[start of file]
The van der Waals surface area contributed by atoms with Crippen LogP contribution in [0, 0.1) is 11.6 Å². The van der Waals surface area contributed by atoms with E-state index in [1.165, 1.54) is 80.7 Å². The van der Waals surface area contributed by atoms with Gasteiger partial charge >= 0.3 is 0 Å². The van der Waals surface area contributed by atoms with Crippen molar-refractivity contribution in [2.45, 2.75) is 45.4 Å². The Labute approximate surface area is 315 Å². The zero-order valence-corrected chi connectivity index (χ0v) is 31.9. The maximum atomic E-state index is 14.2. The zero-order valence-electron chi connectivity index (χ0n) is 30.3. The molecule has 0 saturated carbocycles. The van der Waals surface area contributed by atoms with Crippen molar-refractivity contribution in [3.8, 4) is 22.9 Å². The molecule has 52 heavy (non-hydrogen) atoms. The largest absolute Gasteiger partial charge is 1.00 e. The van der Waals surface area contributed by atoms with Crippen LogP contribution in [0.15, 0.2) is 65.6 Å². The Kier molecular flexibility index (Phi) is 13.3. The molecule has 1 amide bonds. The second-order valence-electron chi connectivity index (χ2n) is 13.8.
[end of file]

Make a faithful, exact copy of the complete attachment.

The van der Waals surface area contributed by atoms with Crippen LogP contribution in [0, 0.1) is 11.6 Å². The van der Waals surface area contributed by atoms with E-state index in [1.165, 1.54) is 80.7 Å². The van der Waals surface area contributed by atoms with Gasteiger partial charge >= 0.3 is 0 Å². The van der Waals surface area contributed by atoms with Crippen molar-refractivity contribution in [2.45, 2.75) is 45.4 Å². The Labute approximate surface area is 315 Å². The zero-order valence-corrected chi connectivity index (χ0v) is 31.9. The maximum atomic E-state index is 14.2. The zero-order valence-electron chi connectivity index (χ0n) is 30.3. The molecule has 0 saturated carbocycles. The van der Waals surface area contributed by atoms with Crippen molar-refractivity contribution in [3.8, 4) is 22.9 Å². The molecule has 52 heavy (non-hydrogen) atoms. The largest absolute Gasteiger partial charge is 1.00 e. The van der Waals surface area contributed by atoms with Crippen LogP contribution in [0.15, 0.2) is 65.6 Å². The Kier molecular flexibility index (Phi) is 13.3. The molecule has 1 amide bonds. The second-order valence-electron chi connectivity index (χ2n) is 13.8.